Ohio Democrats Celebrate; Republicans Look For Answers
Democrats across Ohio celebrated President Barack Obama’s victory last night. The race was tight with Mr. Obama winning by a little more than two percentage points.
The crowd at the Columbus Downtown Hilton erupted into deafening cheers as the words “re-elected” appeared next the president’s picture on large television screens.
Supporters took up the chant “four more years” while others offered a customary “OH-IO.”
Paula Gray, watching from the back of the ballroom, said she is pleased Mr. Obama will continue to lead the country.
“I’m proud that he was able to come back and have a victory tonight,” Gray said.
Brian Wright, of Cleveland, said he was not surprised the election was close. And Wright said the president’s win signifies support for the Obama Administration.
“I’ve been disappointed over the past year or two as to the direction we’ve seen, gridlock in the Congress or what have you,” Wright said. “I hope that we see a decisive enough victory that we can see both sides come together and really move this country forward.”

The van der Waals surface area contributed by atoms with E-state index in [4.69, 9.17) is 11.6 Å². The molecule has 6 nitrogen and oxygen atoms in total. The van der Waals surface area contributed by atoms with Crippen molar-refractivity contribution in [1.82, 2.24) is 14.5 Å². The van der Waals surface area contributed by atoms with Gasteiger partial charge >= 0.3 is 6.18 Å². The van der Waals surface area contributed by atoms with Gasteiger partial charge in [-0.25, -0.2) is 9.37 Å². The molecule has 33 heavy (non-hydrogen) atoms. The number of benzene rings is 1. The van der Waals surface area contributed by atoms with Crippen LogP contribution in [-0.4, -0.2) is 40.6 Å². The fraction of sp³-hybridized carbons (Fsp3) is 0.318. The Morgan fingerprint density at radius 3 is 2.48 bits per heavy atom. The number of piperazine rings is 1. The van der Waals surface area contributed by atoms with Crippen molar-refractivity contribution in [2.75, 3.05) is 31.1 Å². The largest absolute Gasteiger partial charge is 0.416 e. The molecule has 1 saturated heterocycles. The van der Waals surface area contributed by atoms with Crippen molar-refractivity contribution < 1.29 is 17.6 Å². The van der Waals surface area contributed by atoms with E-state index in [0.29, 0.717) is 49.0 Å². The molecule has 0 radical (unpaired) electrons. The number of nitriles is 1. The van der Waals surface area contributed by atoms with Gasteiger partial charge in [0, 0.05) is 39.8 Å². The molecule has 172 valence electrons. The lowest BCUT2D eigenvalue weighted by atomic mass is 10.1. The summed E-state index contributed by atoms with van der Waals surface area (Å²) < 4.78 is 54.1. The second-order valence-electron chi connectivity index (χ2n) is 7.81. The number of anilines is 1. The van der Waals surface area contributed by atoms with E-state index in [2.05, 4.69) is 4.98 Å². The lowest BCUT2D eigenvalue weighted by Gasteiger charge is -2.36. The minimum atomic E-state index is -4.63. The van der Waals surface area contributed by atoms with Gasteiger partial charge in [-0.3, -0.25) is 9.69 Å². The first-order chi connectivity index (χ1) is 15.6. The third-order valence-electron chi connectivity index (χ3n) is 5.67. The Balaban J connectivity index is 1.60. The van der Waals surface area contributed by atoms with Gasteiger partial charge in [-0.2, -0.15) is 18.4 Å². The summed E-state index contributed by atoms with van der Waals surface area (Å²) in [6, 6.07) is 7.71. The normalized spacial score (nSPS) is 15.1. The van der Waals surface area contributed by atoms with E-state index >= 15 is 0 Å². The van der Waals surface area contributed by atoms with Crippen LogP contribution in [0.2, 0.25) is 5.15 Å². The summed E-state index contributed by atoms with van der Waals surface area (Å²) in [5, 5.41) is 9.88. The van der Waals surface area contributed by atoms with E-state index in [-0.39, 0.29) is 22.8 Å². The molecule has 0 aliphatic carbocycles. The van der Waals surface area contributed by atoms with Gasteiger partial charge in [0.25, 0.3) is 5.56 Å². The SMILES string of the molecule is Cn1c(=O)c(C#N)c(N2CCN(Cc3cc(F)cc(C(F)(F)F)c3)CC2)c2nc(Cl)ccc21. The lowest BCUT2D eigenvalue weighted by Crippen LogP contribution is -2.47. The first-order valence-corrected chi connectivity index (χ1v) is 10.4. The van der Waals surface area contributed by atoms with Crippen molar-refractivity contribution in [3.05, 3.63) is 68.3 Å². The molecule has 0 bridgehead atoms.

For Neral Crane, hope was restored. But Crane did not hesitate to say Mr. Obama should learn some lessons from his first term.
“This time around he also knows just turning the other cheek, being nice, didn’t get him very far,” Crane said.
And Mr. Obama will still face a split Congress. And he will have to find a way to bridge the divide.
But former Ohio Governor Ted Strickland is enthusiastic about future bipartisan efforts.
“We will work together as one people to expand the middle class, to bring the poor out of poverty, to make sure that education is available for our students and that health care is available to our people,” Strickland exclaimed.
As democrats celebrated victory after victory, the mood at the Ohio Republican headquarters slip away like air in a balloon; and it soured quickly when Romney supporters learned of Mr. Obama’s victory.
Romney supporter David Monroe blamed the media.
“There is a tremendous liberal bias in the national media,” Monroe said. “And it was very hard for Romney to break through that and get his message out.”
Ohio Auditor Dave Yost said the Republican base became more energized during the last month of the election.
“I’m sure that the history of this election will be written, and we’ll look at the exit polling and understand what motivated different blocks of voters,” Yost said.
President Obama and Mitt Romney campaigned in Ohio to the very end. Their campaigns made about 100 stops combined this year.